Young Pioneer Tours

What to see in Nur-Sultan

Firstly, woah! Nur-Sultan? Remember that place that used to be called Astana? Well, as of March 2019, it’s now called Nur-Sultan, named after the first President of Kazakhstan – Nursultan Nazerbayev. It wasn’t the only name they thought of, they also considered renaming the city Nazerbayeva. Nur-Sultan is no stranger to name changes, before becoming Astana in 1999 it was called Akmola, before that Tselinograd (thus why the city’s airport code is TSE) and before that Akmolinsk, and there’s still more, but I’m sure you don’t want to read just a list of all the city’s name changes!

Well like it’s name, it’s always rapidly changing and evolving and is genuinely a fantastic city to visit. That being said you’ll only want to spend 1 or 2 days there maximum as everything that should be seen can be done easily and quickly.

Nur-Sultan is one of those few advantages of an autocratic government, when they decide to build something over the top, it just gets done without question. Some of the world’s most creative architects have been given carte-blanche to design and build some of their wildest imaginations.

So here’s some of what to do and see in Astana, I mean Nur-Sultan:


The Baiterek is almost synonymous with Nur-Sultan and is even on Kazakh money. It is meant to represent Kazakh independence and tells the story of an old Kazakh legend about a bird laying an egg in a very tall tree that happens to contain everyone’s hopes and happiness. You can catch a lift to the top for great views of Nur-Sultan and even compare your hand to the first president’s hand. Spoiler alert: he has a reasonably big hand (you did not misread this last part). While touching the first President’s hand, you’re asked to make a wish.

Khan Shatyr Entertainment Center

Designed by the first President himself on a small napkin, this glass tent-shaped shopping mall is a fantastic sight. I know a lot of you probably don’t want to head straight to the mall, but this is really something else. Not only is it a glass tent that’s bigger than 10 international football stadiums, but inside there’s an amusement park, swimming facilities and all the big international brands. It’s also great in the frigid Nur-Sultan winter as it’s always balmy high 20s inside.

Palace of Peace and Reconciliation

If you haven’t had enough of huge glass buildings, then here’s another one, except this one is in the shape of a pyramid. The building was built to serve as the headquarters for the Congress of Leaders of World and Traditional Religions. Inside there are religious centres for a considerable number of the world’s main religions, including Christian chapels, Muslim prayer rooms, Buddhist meditation areas, as well as areas for Jews, Hindus and many other religions and denominations.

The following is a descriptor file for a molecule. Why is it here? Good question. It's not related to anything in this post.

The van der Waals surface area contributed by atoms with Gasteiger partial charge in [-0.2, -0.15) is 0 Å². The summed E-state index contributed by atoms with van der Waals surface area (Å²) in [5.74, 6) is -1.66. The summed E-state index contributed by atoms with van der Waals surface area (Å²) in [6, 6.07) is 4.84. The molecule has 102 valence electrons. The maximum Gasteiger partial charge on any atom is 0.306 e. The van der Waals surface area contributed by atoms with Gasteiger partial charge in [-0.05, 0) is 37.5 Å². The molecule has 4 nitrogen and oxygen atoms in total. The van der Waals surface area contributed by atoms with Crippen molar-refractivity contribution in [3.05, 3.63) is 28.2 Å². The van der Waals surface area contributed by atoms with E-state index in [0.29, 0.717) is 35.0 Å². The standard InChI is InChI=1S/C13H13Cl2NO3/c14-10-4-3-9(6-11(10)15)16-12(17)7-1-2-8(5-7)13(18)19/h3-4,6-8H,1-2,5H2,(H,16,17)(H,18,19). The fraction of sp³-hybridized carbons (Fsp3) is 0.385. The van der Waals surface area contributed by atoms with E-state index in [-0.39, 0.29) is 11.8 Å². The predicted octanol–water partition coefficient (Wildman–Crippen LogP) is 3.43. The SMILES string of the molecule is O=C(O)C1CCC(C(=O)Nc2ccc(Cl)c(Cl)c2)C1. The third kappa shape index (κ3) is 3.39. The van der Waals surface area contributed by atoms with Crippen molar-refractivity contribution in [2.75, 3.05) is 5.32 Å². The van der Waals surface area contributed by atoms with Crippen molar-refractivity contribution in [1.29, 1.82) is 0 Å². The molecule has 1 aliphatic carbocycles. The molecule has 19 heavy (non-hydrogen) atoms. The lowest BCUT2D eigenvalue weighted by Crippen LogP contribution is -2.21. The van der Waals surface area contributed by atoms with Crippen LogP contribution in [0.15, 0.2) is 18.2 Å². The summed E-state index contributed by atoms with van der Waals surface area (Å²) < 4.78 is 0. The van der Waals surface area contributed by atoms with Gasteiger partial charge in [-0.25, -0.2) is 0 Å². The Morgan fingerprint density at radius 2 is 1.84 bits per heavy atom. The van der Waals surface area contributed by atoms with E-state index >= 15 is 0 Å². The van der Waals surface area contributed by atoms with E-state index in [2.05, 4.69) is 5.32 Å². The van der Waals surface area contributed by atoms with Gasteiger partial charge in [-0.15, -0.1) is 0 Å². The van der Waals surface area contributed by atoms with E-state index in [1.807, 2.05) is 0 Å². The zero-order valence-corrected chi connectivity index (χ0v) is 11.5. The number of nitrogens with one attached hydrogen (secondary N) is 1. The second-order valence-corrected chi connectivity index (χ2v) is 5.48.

Ak Orda Presidential Palace

This is Kazakhstan’s answer to the Whitehouse in Washington DC, except more over the top with a beautiful blue dome and a large golden spire. Unfortunately, you can’t just go knocking on the door and walking in, and the area surrounding the Ak Orda always seems to be strangely quiet and deserted, but you shouldn’t have any issues going up and taking a few pictures.

Museum of the First President of the Republic of Kazakhstan

No list written by me could forgo a Presidential museum, especially not with a name like that. Containing awards and personal possessions of Nursultan Nazerbayev, it partly shows his personal history, beginning with working in mining, then working his way up the Soviet Communist Party ladder before becoming the President of a newly independent Kazakhstan. It also happens to be in the older part of Nur-Sultan, giving you an excuse to visit the more ‘real’ part of the city.

The Sphere – Museum of the Future/Former World Expo site

In 2017, what was then called Astana hosted the World Expo. The world expo has a main general expo every four years, and in between these main Expos, they have topic-specific expos. Astana’s was future energy and everything built for the expo site was in futuristic, cutting edge design. The centre of the site was Nur Alem, meaning Bright World in Kazakh and is another giant ball, like the one atop the Baiterek. It seems Nur-Sultan likes to have particular themes. Inside is an 8-floor museum dedicated to meeting energy needs sustainably, including Energy of the Sun, Wind Energy, Energy of Space, Energy of Biomass, Energy of Water and Kinetic Energy.

Contact us for more details on tours to Nur Sultan.

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